CAIRO – An Egyptian court on Tuesday convicted four police officers in the deaths of 37 detainees, most of them supporters of the ousted Islamist President Mohammed Morsi, who suffocated in a police truck in which they were packed for hours before police lobbed in tear gas.
It is the first trial and conviction of police officers in connection to a crackdown on Islamists since Morsi was ousted in July. But the verdict outraged lawyers and families of the victims who said the police should have been tried for murder instead of manslaughter, which is considered a misdemeanor. One of the officers received a 10-year prison sentence while three others got one-year suspended sentences.
“This can’t be a ruling. This is an indirect acquittal,” Mohammed Abdel-Maaboud, one of eight detainees who survived the Aug. 18 ordeal in the police truck.
The 45 detainees – rounded up in a sweep against a protest – were held for hours in the parked truck meant to hold 24 people, until police fired tear gas into it, according to affidavit to court by an expert. Abdel-Maaboud described inmates slowly dying around him for nearly nine hours in the summer heat. The guards outside mocked them when they pleaded for water, he said.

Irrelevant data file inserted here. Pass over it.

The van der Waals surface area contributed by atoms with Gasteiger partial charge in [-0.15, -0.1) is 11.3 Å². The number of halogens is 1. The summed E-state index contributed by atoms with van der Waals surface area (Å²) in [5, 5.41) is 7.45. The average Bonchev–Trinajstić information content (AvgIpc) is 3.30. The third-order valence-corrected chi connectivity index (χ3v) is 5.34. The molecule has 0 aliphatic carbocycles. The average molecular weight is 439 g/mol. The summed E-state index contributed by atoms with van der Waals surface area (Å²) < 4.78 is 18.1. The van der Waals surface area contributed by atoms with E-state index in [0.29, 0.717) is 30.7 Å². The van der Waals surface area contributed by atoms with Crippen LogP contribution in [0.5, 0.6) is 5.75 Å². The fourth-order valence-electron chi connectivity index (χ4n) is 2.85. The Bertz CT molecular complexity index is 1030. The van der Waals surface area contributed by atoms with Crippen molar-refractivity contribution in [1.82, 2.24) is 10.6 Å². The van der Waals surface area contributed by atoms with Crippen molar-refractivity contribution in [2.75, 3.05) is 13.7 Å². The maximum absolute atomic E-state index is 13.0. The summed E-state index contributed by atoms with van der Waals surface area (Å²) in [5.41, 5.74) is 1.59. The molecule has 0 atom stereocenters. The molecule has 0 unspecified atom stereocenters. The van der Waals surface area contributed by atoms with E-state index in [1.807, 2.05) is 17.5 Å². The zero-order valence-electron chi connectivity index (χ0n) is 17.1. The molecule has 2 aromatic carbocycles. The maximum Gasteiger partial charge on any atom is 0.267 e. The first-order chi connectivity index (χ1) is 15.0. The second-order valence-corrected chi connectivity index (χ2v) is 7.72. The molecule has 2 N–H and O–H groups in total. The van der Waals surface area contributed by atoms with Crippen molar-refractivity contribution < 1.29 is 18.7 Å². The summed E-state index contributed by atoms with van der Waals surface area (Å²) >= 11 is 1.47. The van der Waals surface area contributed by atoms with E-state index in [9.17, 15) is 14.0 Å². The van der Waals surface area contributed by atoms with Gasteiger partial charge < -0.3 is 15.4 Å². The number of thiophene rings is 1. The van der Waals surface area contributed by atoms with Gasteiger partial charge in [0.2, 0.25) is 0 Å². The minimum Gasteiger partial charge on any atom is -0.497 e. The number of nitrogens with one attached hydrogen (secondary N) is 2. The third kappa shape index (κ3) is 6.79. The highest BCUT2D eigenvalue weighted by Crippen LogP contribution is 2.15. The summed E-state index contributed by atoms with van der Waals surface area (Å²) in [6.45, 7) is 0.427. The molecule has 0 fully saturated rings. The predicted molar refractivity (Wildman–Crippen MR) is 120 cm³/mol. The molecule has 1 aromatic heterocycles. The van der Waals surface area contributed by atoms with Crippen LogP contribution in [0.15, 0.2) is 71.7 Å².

The harrowing incident came days after security forces broke up two protest camps by Morsi supporters in Cairo in an assault that killed hundreds of protesters in the wake of Morsi’s ouster by the military in July. Months of protests by Islamists ensued, and hundreds died in the subsequent violence.